Thursday, August 1, 2013

Why write? Because you love to.

Why Write?

Because you love to.

At heart, that’s the only reason to do anything.  (Of course, we might have to continue to penetrate the meaning of love.  But, back on-topic--)

If you’re not so sure that you love to write, please let me continue.
1) Humans “write” because it is our distinctive character.  Kenneth Burke, called the most important rhetorician of the 20th century, distinguishes humans as the “the symbol-using, symbol-making, and symbol-misusing animal” (Language as Symbolic Action).  If your symbolic action doesn’t correspond with “writing,” consider expanding the field of composition.

2) If you have difficulty claiming that you love to write, explore options.  Troy Hicks uses the acronym MMAPS to guide teaching of comp, digital or otherwise.  Look at the mode, media, audience, purpose, and situation that you use and play with them.  I discovered joy in composing as I played with digital media.  I got into DMP in ought-to mode; but as I tried out production programs that matched up with my disposition, I connected the photography I love with words, found ease of precise editing, and focused on a topic of passion (riding horses). I’ve continued to grow in love with Digital Media Production, but it’s still hard work.  (on DMP, check this.)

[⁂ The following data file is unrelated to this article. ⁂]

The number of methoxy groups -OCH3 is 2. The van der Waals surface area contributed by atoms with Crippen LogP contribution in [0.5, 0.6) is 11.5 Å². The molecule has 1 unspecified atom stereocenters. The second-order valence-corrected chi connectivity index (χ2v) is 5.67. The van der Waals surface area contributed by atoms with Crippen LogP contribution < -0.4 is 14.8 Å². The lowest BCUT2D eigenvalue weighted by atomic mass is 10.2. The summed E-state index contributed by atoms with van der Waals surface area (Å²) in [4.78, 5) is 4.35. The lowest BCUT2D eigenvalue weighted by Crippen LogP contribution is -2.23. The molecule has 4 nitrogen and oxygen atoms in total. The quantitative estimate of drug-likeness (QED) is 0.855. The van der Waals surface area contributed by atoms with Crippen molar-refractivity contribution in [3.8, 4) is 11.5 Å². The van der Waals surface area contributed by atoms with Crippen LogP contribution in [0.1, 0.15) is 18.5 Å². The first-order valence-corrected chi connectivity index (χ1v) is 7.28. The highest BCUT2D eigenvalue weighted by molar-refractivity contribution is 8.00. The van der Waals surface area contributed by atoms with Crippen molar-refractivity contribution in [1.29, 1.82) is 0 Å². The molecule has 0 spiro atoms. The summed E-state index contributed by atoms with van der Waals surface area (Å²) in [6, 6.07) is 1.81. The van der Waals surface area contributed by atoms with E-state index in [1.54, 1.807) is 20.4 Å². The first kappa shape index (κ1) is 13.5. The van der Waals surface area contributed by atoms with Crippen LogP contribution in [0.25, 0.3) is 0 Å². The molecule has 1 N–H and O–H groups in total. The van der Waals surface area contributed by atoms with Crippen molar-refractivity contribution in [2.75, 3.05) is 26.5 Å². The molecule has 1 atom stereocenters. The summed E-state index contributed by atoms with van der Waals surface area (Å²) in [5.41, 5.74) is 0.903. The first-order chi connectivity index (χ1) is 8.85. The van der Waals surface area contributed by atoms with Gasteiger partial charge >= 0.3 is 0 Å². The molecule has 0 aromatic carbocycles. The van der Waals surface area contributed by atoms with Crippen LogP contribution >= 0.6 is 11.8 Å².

3) Let writing go to edge of consciousness.  That’s where vitality comes in.  Like dressage masters, we should always keep in mind that if, at the end of the lesson, the writer is not happier and healthier, then something needs attending.  If we don’t write until we find this for ourselves, how can we expect it in our classroom?

3+) If you can’t do it for yourself, do it for the kids.  Sorry about pulling that card, but we know that good teachers of writing write, like good teachers of reading read.  And we know that the best teachers teach what they love: enthusiasm motivates intrinsic, authentic, life-long learning like nothing else.  Check the process-product research; or better yet, check out your own self-directed drive.

4 or 5) Can’t find time?  No easy solution here, but try buying yourself out.  Explore paying someone to do something you’d rather not do (house cleaning, food prep, walking the dog) or even doing without x (a meal, a TV show, a graded assignment).  You might be surprised how hard it is to prioritize what we love, especially the kind of passion that takes time and tending.